Pittsburgh’s running attack was led by the mellow, afro-wearing Harris and a Vietnam veteran named Rocky Blier, who literally won Super Bowls with shrapnel in his leg. Lineman “Mean Joe” Greene and linebacker Jack Lambert, who Greene calls “so mean he doesn’t even like himself” in The Ones Who Hit the Hardest, led Pittsburgh’s menacing “Steel Curtain,” the legendary defense that ruled the NFL in the ’70s. The Steelers’ two Super Bowl wins over the glamorous Dallas Cowboys in the ’70s represented “the triumph of blue collar over white collar,” according to Millman and Coyne. Maybe that was true for some, but what’s certain is that nothing has ever made the football-obsessed city of Pittsburgh as proud as when the Steelers win another Super Bowl trophy.
Though they’ve only won two Super Bowls (in 2006 and 2009) since 1980, the dependably competitive post-’60s Steelers (who’ve already cracked double-digit wins this season) have never experienced a string of losing like the one Denver fans are currently being tormented by. Krieger thinks the fact that the Steelers have always been a mom-and-pop operation is a big part of their consistently winning ways.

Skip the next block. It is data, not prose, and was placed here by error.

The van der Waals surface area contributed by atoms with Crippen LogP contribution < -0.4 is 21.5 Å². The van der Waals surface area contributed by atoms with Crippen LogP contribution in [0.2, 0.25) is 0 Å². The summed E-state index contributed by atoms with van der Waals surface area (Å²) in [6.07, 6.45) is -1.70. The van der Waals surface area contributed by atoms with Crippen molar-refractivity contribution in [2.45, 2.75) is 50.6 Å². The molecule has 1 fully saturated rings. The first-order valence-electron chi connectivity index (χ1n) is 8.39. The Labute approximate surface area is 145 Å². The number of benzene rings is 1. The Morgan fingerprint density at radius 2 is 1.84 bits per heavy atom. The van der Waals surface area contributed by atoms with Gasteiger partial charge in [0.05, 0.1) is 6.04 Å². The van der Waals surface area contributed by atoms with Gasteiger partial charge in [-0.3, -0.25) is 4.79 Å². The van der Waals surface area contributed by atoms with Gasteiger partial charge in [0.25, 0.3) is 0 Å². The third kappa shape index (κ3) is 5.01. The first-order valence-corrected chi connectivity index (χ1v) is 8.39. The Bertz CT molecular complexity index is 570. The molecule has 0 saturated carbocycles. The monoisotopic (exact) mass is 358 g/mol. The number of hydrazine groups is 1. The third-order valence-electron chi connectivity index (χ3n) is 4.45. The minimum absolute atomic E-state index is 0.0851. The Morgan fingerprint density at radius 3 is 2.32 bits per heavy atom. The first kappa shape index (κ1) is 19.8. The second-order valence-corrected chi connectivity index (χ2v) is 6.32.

“Everything changed in 1970, when they drafted [quarterback] Terry Bradshaw,” says Krieger, who was a Steelers fan as a kid “because of the uniforms.”
“[Bradshaw] was an enormous talent, first pick in the draft, the reward for a quarter-century of incompetence.” [Actually it was 37 years of routinely horrendous football before the Steelers drafted Bradshaw.]
“But it wasn’t just him. They did an amazing job drafting in the early ’70s. Their ’74 class is still the only one with four Hall of Famers in it, as far as I know [Swann, John Stallworth, Lambert and Webster].”
“They’ve remained competitive since then because of good leadership,” Krieger concludes. “A single family has owned them throughout their history. From 1969 to 2004, they had two coaches [Noll and Pittsburgh-born Bill Cowher]. And they’ve consistently drafted well.”
In the end, it seems clear what the Broncos’ front-office could learn from reading The Ones Who Hit the Hardest.
“Plenty of stuff about how to run a franchise,” Krieger says. “Also that it really helps to have an extremely talented quarterback who can run in a pinch. Someone like, say, Jay Cutler.”